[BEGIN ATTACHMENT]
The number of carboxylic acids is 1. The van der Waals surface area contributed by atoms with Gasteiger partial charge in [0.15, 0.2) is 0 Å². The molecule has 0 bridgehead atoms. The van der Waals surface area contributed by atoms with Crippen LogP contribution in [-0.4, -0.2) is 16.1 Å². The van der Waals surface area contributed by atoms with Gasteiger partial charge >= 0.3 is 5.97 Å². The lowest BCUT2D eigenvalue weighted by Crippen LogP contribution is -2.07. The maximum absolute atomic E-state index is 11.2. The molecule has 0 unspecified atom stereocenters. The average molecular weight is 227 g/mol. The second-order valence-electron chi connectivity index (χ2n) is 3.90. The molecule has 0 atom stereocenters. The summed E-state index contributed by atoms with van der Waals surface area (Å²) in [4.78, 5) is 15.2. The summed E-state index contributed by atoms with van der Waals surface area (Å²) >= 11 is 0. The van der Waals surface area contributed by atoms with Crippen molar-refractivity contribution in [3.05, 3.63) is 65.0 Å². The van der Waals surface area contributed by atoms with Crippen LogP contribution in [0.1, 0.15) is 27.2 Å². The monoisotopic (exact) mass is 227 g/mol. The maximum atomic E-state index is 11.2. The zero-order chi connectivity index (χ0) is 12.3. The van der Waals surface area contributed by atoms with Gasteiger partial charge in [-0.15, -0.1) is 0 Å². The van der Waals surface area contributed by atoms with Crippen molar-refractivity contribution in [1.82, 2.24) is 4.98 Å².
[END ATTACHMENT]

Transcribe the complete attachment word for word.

The number of carboxylic acids is 1. The van der Waals surface area contributed by atoms with Gasteiger partial charge in [0.15, 0.2) is 0 Å². The molecule has 0 bridgehead atoms. The van der Waals surface area contributed by atoms with Crippen LogP contribution in [-0.4, -0.2) is 16.1 Å². The van der Waals surface area contributed by atoms with Gasteiger partial charge >= 0.3 is 5.97 Å². The lowest BCUT2D eigenvalue weighted by Crippen LogP contribution is -2.07. The maximum absolute atomic E-state index is 11.2. The molecule has 0 unspecified atom stereocenters. The average molecular weight is 227 g/mol. The second-order valence-electron chi connectivity index (χ2n) is 3.90. The molecule has 0 atom stereocenters. The summed E-state index contributed by atoms with van der Waals surface area (Å²) in [4.78, 5) is 15.2. The summed E-state index contributed by atoms with van der Waals surface area (Å²) >= 11 is 0. The van der Waals surface area contributed by atoms with Crippen molar-refractivity contribution in [3.05, 3.63) is 65.0 Å². The van der Waals surface area contributed by atoms with Crippen LogP contribution in [0.1, 0.15) is 27.2 Å². The monoisotopic (exact) mass is 227 g/mol. The maximum atomic E-state index is 11.2. The zero-order chi connectivity index (χ0) is 12.3. The van der Waals surface area contributed by atoms with Gasteiger partial charge in [-0.15, -0.1) is 0 Å². The van der Waals surface area contributed by atoms with Crippen molar-refractivity contribution in [1.82, 2.24) is 4.98 Å².